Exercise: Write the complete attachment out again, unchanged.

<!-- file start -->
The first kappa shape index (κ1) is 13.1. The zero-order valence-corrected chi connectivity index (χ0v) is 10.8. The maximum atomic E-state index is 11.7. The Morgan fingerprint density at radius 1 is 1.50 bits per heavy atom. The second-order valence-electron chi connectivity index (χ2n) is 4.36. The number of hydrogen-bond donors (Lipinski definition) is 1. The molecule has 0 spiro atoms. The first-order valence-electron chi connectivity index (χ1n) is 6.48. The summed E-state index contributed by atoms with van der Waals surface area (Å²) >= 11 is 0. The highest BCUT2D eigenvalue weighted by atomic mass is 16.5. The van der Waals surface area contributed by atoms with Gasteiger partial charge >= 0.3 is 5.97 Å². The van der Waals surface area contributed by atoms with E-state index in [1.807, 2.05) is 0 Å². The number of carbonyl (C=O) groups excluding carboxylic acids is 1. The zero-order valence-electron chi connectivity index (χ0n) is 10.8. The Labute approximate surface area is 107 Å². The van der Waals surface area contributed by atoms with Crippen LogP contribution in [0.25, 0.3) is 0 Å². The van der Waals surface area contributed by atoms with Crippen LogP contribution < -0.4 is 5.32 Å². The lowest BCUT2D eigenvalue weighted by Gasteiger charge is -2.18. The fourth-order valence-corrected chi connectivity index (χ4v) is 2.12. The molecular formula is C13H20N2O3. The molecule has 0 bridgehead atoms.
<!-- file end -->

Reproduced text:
The first kappa shape index (κ1) is 13.1. The zero-order valence-corrected chi connectivity index (χ0v) is 10.8. The maximum atomic E-state index is 11.7. The Morgan fingerprint density at radius 1 is 1.50 bits per heavy atom. The second-order valence-electron chi connectivity index (χ2n) is 4.36. The number of hydrogen-bond donors (Lipinski definition) is 1. The molecule has 0 spiro atoms. The first-order valence-electron chi connectivity index (χ1n) is 6.48. The summed E-state index contributed by atoms with van der Waals surface area (Å²) >= 11 is 0. The highest BCUT2D eigenvalue weighted by atomic mass is 16.5. The van der Waals surface area contributed by atoms with Gasteiger partial charge >= 0.3 is 5.97 Å². The van der Waals surface area contributed by atoms with E-state index in [1.807, 2.05) is 0 Å². The number of carbonyl (C=O) groups excluding carboxylic acids is 1. The zero-order valence-electron chi connectivity index (χ0n) is 10.8. The Labute approximate surface area is 107 Å². The van der Waals surface area contributed by atoms with Crippen LogP contribution in [0.25, 0.3) is 0 Å². The van der Waals surface area contributed by atoms with Crippen LogP contribution < -0.4 is 5.32 Å². The lowest BCUT2D eigenvalue weighted by Gasteiger charge is -2.18. The fourth-order valence-corrected chi connectivity index (χ4v) is 2.12. The molecular formula is C13H20N2O3. The molecule has 0 bridgehead atoms.